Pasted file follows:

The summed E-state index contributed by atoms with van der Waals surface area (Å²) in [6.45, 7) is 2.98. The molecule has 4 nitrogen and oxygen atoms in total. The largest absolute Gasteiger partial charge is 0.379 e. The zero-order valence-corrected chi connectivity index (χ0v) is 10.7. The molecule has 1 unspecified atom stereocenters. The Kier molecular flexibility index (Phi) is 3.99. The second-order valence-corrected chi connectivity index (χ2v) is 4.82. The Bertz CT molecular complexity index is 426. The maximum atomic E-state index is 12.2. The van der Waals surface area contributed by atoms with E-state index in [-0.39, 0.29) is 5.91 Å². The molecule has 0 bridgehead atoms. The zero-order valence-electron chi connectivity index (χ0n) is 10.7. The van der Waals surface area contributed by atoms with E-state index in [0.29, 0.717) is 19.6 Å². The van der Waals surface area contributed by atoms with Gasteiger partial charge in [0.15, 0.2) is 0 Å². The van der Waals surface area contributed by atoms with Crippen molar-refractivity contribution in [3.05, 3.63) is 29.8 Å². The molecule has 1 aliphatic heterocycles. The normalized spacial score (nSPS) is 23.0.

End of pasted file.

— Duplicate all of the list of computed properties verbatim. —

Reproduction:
The summed E-state index contributed by atoms with van der Waals surface area (Å²) in [6.45, 7) is 2.98. The molecule has 4 nitrogen and oxygen atoms in total. The largest absolute Gasteiger partial charge is 0.379 e. The zero-order valence-corrected chi connectivity index (χ0v) is 10.7. The molecule has 1 unspecified atom stereocenters. The Kier molecular flexibility index (Phi) is 3.99. The second-order valence-corrected chi connectivity index (χ2v) is 4.82. The Bertz CT molecular complexity index is 426. The maximum atomic E-state index is 12.2. The van der Waals surface area contributed by atoms with E-state index in [-0.39, 0.29) is 5.91 Å². The molecule has 0 bridgehead atoms. The zero-order valence-electron chi connectivity index (χ0n) is 10.7. The van der Waals surface area contributed by atoms with E-state index in [0.29, 0.717) is 19.6 Å². The van der Waals surface area contributed by atoms with Gasteiger partial charge in [0.15, 0.2) is 0 Å². The van der Waals surface area contributed by atoms with Crippen molar-refractivity contribution in [3.05, 3.63) is 29.8 Å². The molecule has 1 aliphatic heterocycles. The normalized spacial score (nSPS) is 23.0.